Best Blenders for Your Buck
We unpacked what you get at various prices so you can decide what's worth it
The first blenders hit kitchen counters in the 1920s—for whipping up malted milks—and gave busy home cooks a handy option to prep food and snacks. Well before microwave ovens and air fryers came along, blenders changed the game.
Nearly a century later, they’re still a kitchen staple (never mind at restaurants, bars, and Starbucks). And their versatility has advanced significantly, far beyond the classic milkshake. Today, they’re essentially kitchen power tools.
Certain newer models boast a wattage equivalent to 2 to 3 hp—as much power as a 50-cubic-centimeter engine on a moped—which means they can pulverize ice, fruit, vegetables, and most other foods in less than a minute. Some can also perform culinary feats that the average blender can’t, such as grinding nuts into nut butters and heating up ingredients as they’re being transformed into soup.
Blenders from Vitamix, which are considered “pro-style” or “high performance,” have dominated our ratings since we began testing the brand in 2006, earning a score of Excellent in many of the metrics we test and currently occupying the top five slots in our full-size blender ratings. They’re built to last, too; Vitamix models often outlive their 5- to 10-year warranties.
$35 to $70 Blenders
Budget blenders generally have glass jars with removable blades and smaller 5- to 6-cup capacities. Wattage is on the lower end, from 450 to 700. These models can handle lower-intensity blending tasks, such as making fresh fruit smoothies and shakes. But save the more strenuous tasks, such as grinding nut butters, for higher-wattage models.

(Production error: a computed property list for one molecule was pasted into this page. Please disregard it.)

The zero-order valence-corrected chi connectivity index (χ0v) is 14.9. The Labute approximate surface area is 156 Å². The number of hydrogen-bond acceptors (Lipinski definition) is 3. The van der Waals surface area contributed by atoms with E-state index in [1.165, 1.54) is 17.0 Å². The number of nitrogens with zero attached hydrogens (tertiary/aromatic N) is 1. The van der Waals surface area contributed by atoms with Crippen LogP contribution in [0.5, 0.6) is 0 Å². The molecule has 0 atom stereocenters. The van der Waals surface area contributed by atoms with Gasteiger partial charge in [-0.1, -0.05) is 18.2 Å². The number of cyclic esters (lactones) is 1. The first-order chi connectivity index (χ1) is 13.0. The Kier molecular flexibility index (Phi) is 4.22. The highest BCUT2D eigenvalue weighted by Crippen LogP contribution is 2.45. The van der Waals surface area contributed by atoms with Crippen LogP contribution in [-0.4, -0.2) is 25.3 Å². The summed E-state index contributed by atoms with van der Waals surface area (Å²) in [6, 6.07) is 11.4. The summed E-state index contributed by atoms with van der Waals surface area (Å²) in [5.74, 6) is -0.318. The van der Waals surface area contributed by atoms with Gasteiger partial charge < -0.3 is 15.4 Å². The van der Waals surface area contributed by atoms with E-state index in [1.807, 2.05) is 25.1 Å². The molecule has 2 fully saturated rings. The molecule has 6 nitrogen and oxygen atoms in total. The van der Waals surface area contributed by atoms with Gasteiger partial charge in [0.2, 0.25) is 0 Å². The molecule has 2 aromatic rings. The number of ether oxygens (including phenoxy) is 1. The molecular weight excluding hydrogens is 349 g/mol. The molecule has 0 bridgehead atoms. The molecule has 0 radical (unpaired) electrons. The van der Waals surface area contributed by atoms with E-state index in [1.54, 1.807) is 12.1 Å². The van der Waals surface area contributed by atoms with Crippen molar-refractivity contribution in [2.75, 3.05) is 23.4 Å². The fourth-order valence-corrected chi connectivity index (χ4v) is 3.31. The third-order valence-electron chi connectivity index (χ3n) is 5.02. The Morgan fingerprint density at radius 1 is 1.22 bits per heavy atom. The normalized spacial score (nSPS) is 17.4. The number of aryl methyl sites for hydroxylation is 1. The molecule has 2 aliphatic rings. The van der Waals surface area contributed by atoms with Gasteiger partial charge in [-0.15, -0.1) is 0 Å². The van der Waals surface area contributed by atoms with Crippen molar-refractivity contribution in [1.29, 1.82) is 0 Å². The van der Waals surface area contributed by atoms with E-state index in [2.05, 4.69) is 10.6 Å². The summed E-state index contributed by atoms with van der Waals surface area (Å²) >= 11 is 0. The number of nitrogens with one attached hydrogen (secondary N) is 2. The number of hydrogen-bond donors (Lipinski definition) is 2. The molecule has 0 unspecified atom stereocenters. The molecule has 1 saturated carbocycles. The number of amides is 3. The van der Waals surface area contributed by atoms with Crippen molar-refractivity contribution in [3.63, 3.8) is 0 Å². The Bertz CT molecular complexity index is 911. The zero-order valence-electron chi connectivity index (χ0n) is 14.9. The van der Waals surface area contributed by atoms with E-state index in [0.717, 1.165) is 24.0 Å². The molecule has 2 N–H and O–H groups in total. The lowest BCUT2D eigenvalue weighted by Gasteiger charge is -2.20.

$75 to $175 Blenders
If you see a model in this price range with less than 700 watts, you may be better off opting for a less expensive one. More wattage helps, and it’s a good indicator of the machine’s strength, but only up to a certain point before the excessive heat it generates hinders performance. What’s more important than a powerful motor is an efficient one that’s combined with a well-designed blade and jar.
Because of the increase in torque and speed, shatterproof plastic will replace glass jars. Typically, blenders with 1,000 or more watts can handle larger-capacity jars and complete tasks faster. You may also be paying more for premium finishes and accessories, such as personal-sized cups for to-go smoothies.
$200 to $400 Blenders
In what are considered “high performance” models, you’ll find improved motors with wattages equivalent to 2 hp or higher (1 hp is 746 watts). They also have the speed and torque to handle nut butters, whole-fruit juicing, and other heavy-duty blending tasks. Also expect thicker plastic jars (Eastman Tritan copolyester ones are the most durable and are BPA-free), sturdier blades (often permanently attached to the jar), and metal drive sockets for added durability.
Those factors also mean that a replacement jar can cost more than $100. Most blenders will come with a tamper to help push thick ingredients down into the blade, but because of the large and wide containers, you may need to buy additional blender cups for smaller jobs.
$425 to $650 Blenders
These top-tier picks might not outperform models in the $200 to $400 range, but they boast features such as microprocessor-controlled presets that take the guesswork out of blending, plus LCD touch screens, vacuum attachments, wireless connectivity, and more.